Off the top of my head, I can think of two photographs from my childhood of my entire family. All nine of us. And, I get it, mom. I’ve got about half of the kids that you had, and I’m finding it challenging to get a photograph of all of us together.
But the thing is, I love those photos. One is from 1988, of all of us at Grandma’s house, just after my youngest sister was born. Those are the golden years of my childhood. The other is from around 1992 and is from a portrait studio in the era of mullets and Ninja Turtle sweaters.
This is our shot for May, just before we headed out to my nephew’s baptism. It’s always a feat to get all four of the boys to sit still for a second. This photo is just typical. Nathan is always distracted by something. Alex is missing a shoe. My dad is obediently taking the photo for us and doesn’t notice that Jacob is all but disappearing in the back. This is a money shot. It’s all of us, and so it is special.
Someday, I hope my boys will look back on it and giggle at our outdated clothes and hairstyles. But mostly I just hope that they look back on it. I wonder what memories it will stir up for them. I wonder if they will remember that we were photobombed by a random zombie while taking this photograph.
More on that later.
I want to tuck these days into neat little posts that capture everything. Alex isn’t able to sit himself into a swing yet, but he slings himself over the seat, with it tucked up under his armpits and his feet dangling and spins himself and laughs. He’s easily surprised and delighted by everything, and his eyebrows shoot straight up and his mouth makes a perfect little circle. He has learned to push the kitchen chairs around to climb on them and reach the counter tops and open the freezer.
Jacob is always tucked into corners playing Clash of Clans and Pokemon on his tablet – content to be on his own. He has one good friend named Tony who he loves to hang out with, and for him that is plenty. He still feels so fragile at eight years old – all elbows and knees and long limbs. Sometimes I worry that he gets overlooked because he is so quiet. The plight of the wallflower middle child.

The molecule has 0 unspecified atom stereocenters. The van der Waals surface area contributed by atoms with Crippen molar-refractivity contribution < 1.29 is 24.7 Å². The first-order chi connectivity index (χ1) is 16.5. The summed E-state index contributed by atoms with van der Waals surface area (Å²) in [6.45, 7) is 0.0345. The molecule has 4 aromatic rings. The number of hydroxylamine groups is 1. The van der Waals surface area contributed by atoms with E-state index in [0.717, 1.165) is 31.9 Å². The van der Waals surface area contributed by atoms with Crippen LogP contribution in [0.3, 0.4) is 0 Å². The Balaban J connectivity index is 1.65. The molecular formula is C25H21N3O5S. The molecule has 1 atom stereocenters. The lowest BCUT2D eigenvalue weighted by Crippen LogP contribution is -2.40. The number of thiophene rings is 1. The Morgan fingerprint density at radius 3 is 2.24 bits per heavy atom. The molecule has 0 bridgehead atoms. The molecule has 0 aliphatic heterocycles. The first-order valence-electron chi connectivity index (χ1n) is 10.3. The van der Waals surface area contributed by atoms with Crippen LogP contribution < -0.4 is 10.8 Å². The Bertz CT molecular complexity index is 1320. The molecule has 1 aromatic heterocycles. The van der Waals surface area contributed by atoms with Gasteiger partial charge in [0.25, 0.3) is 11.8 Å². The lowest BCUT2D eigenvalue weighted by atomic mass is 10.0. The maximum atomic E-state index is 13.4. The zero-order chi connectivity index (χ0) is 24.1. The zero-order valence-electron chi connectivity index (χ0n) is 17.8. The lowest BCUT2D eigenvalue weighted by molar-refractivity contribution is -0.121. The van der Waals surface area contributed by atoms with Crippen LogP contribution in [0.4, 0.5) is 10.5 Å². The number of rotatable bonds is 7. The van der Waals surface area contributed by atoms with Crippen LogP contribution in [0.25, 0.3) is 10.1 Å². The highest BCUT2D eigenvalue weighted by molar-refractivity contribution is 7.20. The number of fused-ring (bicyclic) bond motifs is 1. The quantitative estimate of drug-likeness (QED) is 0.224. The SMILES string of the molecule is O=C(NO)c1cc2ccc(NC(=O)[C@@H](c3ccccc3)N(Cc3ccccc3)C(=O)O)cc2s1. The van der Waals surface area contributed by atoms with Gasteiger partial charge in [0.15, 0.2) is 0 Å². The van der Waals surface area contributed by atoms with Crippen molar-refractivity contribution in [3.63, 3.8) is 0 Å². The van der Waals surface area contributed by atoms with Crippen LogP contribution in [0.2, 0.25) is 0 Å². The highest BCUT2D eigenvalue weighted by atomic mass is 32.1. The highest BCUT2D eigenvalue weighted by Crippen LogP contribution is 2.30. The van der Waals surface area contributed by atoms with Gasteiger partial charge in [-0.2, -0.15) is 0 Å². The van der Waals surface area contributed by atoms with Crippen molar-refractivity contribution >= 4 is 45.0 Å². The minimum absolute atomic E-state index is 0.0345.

Nathan is solidly built and doesn’t feel fragile at all. He has grown so much already this year. We love his golden red hair and how it’s perfectly white-blonde beneath the crown. He comes in two-tone … you pay extra for that. Nathan is always sneaking yogurts after he’s been told no, and is the master of extending bed time. He is loving, cuddly and clumsy, rough without meaning to be when he climbs happily into your lap.
Benjamin is eleven now. Always the responsible one, the compassionate and mature older brother. I never fret over him. He excels in school, he makes friends easily, he gets along with everyone. He listens. He reflects. He makes good decisions. He wants so badly to be one of the adults. He is outgrowing his childhood too quickly.
What do I want them to remember of May 2014? That our cat Remy disappeared for 6 nights and we spent the better part of the week worrying about what could have happened to him. Turns out that he was hiding out in a shed two houses down all along. I want them to remember staying up too late in their rooms long after we sent them to bed and thinking that they were being sneaky about it. Eating s’mores at Luke and Meese’s and playing with their cousins. I want to remember kissing cheeks that smell faintly of sunscreen and the sounds of the kids laughing in the backyard.
Things have been slow for Sean at work. It’s been like this since mid-February, and no word on when things will pick up. It’s been discouraging to eat into the savings that we had finally started to build up. Something is wrong with the van again and we’ve been putting off getting it fixed. It seems like every time we take it in to the mechanic, it costs us around $700.
Even though Sean is getting less hours, he still seems to be gone a lot. It’s the commute mostly. Since Nathan is in school every other day now, often Alex and I are left to our own devices at home. I have been feeling a bit uninspired lately. Alex is still really demanding and wants to be held constantly. I sometimes feel like we aren’t two separate people yet.
What do they say about motherhood? The days are long, but the years are short. I know I will miss all of this. I wonder what it will be like when they are all teenage boys. Will I even remember all of these tender little boy moments? It’s strange to want to just plow through these crazy years and freeze time all at once.
And, I know, I promised a zombie photobomber. There’s no back story to this. He was just a random zombie stranger who was hanging out where we were taking our photo. Quite a friendly zombie anyway!
Up next in the circle are some beautiful photos of Michele Quatrin and her daughter.